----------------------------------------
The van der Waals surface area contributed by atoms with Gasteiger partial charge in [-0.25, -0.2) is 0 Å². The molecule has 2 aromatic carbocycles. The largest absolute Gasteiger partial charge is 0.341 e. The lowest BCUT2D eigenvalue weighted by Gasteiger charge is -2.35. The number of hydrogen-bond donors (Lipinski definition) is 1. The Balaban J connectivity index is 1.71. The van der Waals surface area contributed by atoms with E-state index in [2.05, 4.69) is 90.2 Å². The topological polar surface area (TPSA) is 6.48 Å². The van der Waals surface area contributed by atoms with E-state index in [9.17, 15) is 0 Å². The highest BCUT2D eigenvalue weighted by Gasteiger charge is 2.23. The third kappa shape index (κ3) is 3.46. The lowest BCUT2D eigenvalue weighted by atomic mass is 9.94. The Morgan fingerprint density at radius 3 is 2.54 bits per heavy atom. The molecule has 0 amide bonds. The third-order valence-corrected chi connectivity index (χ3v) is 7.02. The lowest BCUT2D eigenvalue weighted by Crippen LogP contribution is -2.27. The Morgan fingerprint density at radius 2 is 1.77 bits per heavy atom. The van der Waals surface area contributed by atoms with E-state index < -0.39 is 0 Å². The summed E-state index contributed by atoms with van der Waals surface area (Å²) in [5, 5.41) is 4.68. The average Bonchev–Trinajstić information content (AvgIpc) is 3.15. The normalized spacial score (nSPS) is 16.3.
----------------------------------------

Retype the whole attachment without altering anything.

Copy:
The van der Waals surface area contributed by atoms with Gasteiger partial charge in [-0.25, -0.2) is 0 Å². The molecule has 2 aromatic carbocycles. The largest absolute Gasteiger partial charge is 0.341 e. The lowest BCUT2D eigenvalue weighted by Gasteiger charge is -2.35. The number of hydrogen-bond donors (Lipinski definition) is 1. The Balaban J connectivity index is 1.71. The van der Waals surface area contributed by atoms with E-state index in [2.05, 4.69) is 90.2 Å². The topological polar surface area (TPSA) is 6.48 Å². The van der Waals surface area contributed by atoms with E-state index in [9.17, 15) is 0 Å². The highest BCUT2D eigenvalue weighted by Gasteiger charge is 2.23. The third kappa shape index (κ3) is 3.46. The lowest BCUT2D eigenvalue weighted by atomic mass is 9.94. The Morgan fingerprint density at radius 3 is 2.54 bits per heavy atom. The molecule has 0 amide bonds. The third-order valence-corrected chi connectivity index (χ3v) is 7.02. The lowest BCUT2D eigenvalue weighted by Crippen LogP contribution is -2.27. The Morgan fingerprint density at radius 2 is 1.77 bits per heavy atom. The van der Waals surface area contributed by atoms with E-state index < -0.39 is 0 Å². The summed E-state index contributed by atoms with van der Waals surface area (Å²) in [5, 5.41) is 4.68. The average Bonchev–Trinajstić information content (AvgIpc) is 3.15. The normalized spacial score (nSPS) is 16.3.